NEW ORLEANS (AP) — The Audubon Nature Institute in New Orleans welcomed a new resident, a baby giraffe named Hope.
Sue Ellen, a middle-aged giraffe at the Freeport-McMoRan Audubon Species Survival Center, gave birth Monday, according to a Friday news release.
Audubon Nature Institute President and CEO Ron Forman said Hope was the perfect name for the calf, especially as New Orleans has been hit hard during the coronavirus pandemic.
“What name could be more fitting than ’Hope” in these challenging times?” Forman said. “Hope is what has sustained our community through seemingly insurmountable crises in the past and what we must hold onto as we continue on in the coming days and weeks. May we all take comfort in the reminder that, even in the darkest of days, life continues, undaunted.”
Species Survival Center curator Michelle Hatwood said the staff had known the calf was on the way for 15 months but said it can be tough to pinpoint a likely delivery date for giraffes.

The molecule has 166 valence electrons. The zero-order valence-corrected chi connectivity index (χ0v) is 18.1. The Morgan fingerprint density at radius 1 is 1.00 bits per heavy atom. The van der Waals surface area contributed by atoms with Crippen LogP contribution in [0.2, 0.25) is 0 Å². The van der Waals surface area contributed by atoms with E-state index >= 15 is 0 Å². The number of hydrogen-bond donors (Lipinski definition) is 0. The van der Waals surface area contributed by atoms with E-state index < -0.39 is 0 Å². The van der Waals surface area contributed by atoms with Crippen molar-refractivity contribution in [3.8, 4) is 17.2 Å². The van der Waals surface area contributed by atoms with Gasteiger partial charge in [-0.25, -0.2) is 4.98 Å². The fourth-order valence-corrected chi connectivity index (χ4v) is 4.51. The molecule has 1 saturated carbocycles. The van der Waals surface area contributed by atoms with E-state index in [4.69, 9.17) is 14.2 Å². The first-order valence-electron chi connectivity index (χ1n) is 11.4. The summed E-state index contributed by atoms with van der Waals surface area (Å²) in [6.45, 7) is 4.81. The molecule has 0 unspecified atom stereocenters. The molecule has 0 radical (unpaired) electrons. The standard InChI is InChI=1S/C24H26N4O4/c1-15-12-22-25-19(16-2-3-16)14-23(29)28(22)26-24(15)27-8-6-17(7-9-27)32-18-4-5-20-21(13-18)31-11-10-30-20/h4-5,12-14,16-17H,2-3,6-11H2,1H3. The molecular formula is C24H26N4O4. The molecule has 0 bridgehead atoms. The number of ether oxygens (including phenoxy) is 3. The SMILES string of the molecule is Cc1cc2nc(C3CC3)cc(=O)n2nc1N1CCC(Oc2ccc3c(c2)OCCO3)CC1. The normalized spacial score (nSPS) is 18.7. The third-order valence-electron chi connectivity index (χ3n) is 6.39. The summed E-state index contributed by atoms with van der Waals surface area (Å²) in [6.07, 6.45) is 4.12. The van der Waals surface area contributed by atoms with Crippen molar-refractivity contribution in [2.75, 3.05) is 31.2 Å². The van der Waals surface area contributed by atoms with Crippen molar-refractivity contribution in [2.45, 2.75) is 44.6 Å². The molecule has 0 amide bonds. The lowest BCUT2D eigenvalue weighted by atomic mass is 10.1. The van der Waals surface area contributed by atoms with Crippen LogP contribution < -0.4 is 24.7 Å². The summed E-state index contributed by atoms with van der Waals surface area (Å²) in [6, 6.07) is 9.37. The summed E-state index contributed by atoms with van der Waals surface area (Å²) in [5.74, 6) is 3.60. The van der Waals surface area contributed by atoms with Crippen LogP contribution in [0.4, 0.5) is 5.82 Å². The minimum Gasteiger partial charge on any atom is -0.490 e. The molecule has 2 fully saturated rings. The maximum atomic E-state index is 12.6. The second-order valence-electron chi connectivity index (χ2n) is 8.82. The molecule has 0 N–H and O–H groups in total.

The calf was born 6-feet (1.8-meters) tall, weighing in at 189 pounds (86 kilograms).
Located on 1,200 acres of land west of downtown New Orleans, the center is now home to 13 giraffes, the release said. The new calf was the eighth giraffe born at the center as part of the Alliance for Sustainable Wildlife conservation breeding partnership with San Diego Zoo Global.
The giraffes reside in a 46-acre forested area and spend most of their day foraging and looking for their favorite leaves to eat.
Since the coronavirus pandemic began in Louisiana, the Audubon Nature Institute has been forced to close its facilities to the public. It’s asking federal officials for assistance in providing funds to larger nonprofits like zoos and aquariums.